In fact, last year’s oil industry “gusher” of lobbying expenses ensured that no environmental bill opposed by Big Oil was able to make out of the Legislature unless it was amended, as in the case of SB 350, the green energy bill. The oil lobby broke its prior spending record, spending $22 million over the past year.

VIDEO Harry Walters, Diné College Museum Director, Living History





This documentary film was researched, photographed, edited and produced by students of Winona State University (Winona, Minnesota) and Diné College (Tsaile, Arizona, Navajo Nation) during summer 2009. It contains stories Harry Walters of Cove, Arizona, told the students during several hours of interviews about his life. This documentary film is archived at the Navajo Nation Museum, Navajo Nation Library, Winona State University Library, and Diné College Library, and will be archived at the Smithsonian Institution's National Museum of the American Indian. The film is part of the Navajo Oral History project, a multi-year collaboration between the Winona State University Mass Communication Department and Diné College-- The official Tribal College of the Navajo Nation.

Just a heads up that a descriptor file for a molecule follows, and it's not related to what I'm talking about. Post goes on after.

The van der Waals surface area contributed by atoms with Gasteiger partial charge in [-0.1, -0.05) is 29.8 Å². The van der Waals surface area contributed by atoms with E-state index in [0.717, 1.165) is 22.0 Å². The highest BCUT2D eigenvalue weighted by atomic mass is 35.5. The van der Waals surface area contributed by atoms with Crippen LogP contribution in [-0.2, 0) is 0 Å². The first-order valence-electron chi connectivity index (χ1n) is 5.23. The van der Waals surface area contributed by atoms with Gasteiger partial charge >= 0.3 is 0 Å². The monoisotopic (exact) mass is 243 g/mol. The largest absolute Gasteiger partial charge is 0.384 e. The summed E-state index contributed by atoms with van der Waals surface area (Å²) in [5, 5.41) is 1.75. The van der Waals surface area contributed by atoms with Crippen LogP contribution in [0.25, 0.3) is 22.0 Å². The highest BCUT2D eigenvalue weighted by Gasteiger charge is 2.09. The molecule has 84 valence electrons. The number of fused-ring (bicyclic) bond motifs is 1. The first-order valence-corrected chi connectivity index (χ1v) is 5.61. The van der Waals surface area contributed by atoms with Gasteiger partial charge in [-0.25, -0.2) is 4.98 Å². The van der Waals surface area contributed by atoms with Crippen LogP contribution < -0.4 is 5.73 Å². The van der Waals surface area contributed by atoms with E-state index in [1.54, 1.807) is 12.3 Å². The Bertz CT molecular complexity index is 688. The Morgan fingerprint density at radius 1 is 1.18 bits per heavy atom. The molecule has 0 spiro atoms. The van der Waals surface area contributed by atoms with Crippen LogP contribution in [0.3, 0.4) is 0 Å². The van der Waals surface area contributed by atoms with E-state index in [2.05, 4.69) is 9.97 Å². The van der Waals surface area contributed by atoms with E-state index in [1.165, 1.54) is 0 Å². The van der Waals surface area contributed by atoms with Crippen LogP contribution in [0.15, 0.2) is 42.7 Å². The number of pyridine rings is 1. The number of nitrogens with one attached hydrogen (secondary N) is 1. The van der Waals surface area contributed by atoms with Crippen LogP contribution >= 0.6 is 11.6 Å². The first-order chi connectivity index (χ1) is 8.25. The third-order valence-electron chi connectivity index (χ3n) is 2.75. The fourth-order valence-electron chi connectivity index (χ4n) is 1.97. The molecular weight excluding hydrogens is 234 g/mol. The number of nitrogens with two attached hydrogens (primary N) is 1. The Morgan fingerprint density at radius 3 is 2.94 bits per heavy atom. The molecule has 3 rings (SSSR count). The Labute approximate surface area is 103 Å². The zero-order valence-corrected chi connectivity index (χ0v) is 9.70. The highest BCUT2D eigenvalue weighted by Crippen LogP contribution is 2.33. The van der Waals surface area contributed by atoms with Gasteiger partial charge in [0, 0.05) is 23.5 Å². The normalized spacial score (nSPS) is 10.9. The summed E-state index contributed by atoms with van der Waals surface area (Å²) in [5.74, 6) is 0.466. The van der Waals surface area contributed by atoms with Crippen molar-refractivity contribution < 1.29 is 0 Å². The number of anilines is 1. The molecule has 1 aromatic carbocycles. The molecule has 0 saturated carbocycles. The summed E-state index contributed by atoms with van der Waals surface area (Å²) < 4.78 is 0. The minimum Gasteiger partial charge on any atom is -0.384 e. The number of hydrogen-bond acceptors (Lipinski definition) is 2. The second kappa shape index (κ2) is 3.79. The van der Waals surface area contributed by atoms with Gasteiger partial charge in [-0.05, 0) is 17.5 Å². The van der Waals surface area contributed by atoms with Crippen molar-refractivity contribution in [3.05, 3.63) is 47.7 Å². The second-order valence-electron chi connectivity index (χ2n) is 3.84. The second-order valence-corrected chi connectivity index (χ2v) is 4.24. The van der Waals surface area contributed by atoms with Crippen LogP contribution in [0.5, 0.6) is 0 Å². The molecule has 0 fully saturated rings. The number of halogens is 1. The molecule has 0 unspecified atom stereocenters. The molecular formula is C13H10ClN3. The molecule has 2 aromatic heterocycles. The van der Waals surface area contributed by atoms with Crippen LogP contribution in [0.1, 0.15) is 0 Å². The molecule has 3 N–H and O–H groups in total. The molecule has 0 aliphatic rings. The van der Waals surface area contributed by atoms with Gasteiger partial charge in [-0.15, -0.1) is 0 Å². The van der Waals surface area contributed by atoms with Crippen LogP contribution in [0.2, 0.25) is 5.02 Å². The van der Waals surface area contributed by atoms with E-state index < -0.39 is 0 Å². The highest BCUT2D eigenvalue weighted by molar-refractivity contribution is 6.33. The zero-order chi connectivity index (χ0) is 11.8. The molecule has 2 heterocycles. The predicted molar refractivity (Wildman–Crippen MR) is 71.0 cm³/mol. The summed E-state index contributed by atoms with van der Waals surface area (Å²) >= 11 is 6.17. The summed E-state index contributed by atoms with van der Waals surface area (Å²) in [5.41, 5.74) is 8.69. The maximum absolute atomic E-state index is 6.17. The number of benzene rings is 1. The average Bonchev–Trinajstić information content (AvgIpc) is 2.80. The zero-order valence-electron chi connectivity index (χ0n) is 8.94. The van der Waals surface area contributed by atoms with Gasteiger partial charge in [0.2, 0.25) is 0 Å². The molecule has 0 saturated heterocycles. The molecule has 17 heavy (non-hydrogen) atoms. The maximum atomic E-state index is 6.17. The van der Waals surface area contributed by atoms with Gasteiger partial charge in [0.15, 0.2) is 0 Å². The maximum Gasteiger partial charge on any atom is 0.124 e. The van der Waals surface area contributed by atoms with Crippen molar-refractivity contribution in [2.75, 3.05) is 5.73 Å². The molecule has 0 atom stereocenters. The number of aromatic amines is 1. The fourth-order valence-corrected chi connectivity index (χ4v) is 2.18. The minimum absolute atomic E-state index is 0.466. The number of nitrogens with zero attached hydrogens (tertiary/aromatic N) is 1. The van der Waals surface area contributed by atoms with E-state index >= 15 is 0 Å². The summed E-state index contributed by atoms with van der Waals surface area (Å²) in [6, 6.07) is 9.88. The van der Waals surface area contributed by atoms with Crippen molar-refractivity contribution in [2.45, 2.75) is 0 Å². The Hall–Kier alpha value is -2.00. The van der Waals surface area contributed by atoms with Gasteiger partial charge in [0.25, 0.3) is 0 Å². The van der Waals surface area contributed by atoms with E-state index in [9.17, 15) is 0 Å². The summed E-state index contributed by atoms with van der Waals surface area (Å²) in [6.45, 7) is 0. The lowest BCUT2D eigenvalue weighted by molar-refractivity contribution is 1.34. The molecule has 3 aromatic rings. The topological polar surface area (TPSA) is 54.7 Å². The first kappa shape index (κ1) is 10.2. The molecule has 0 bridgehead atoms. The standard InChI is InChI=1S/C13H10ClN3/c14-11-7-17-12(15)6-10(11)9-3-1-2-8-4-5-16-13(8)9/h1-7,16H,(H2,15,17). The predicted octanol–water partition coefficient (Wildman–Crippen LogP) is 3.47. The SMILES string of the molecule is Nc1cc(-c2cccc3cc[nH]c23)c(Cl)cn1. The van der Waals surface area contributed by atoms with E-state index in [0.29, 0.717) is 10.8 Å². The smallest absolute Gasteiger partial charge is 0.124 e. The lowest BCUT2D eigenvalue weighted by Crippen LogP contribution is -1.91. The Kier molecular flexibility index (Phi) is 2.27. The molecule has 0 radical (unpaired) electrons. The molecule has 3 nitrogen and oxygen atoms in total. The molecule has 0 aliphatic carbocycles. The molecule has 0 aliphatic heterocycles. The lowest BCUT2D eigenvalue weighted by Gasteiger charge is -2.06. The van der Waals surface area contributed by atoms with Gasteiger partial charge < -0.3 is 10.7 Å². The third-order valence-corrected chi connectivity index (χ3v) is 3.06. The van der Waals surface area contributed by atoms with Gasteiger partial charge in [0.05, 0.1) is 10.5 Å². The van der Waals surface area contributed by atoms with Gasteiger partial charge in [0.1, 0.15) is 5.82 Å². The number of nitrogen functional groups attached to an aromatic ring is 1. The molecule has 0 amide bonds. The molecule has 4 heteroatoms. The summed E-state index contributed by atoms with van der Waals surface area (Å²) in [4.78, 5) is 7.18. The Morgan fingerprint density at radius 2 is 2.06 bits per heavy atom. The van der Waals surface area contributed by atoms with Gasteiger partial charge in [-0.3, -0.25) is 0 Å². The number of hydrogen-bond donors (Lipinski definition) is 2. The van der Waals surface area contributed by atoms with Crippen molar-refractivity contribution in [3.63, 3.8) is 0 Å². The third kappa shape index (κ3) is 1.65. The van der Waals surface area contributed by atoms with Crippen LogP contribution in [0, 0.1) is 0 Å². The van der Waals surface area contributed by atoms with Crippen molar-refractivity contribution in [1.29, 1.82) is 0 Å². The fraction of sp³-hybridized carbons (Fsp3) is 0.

OREGON: Molalla Tribe Sacred Site in Danger of Mine Project



Charlie Tufti
Demers: Desecration or Development?

Molalla Tribe Sacred Site in Danger of Mine Project

By Kayla Godowa-Tufti
Censored News

May 17, 2016
OAKRIDGE, Oregon -- An article published by the Eugene Weekly February 11, 2016 stated, "Old Hazeldell Quarry, an investment of Ed King of King Estate Winery, has applied to Lane County to change the zoning of the hillside, currently zoned F1 and F2 forestlands, to allow for quarry mining. This area is known by residents of Oakridge as "TV Butte."

Phil Donovan, a spokesman for the quarry, says the area was a quarry before current zoning was put in place in the 1970s. Donovan also clarifies that Greg Demers and the McDougal Brothers, who have been involved in a number of controversial resource extraction projects such as the mining of Parvin Butte in Dexter, are not involved in Old Hazeldell."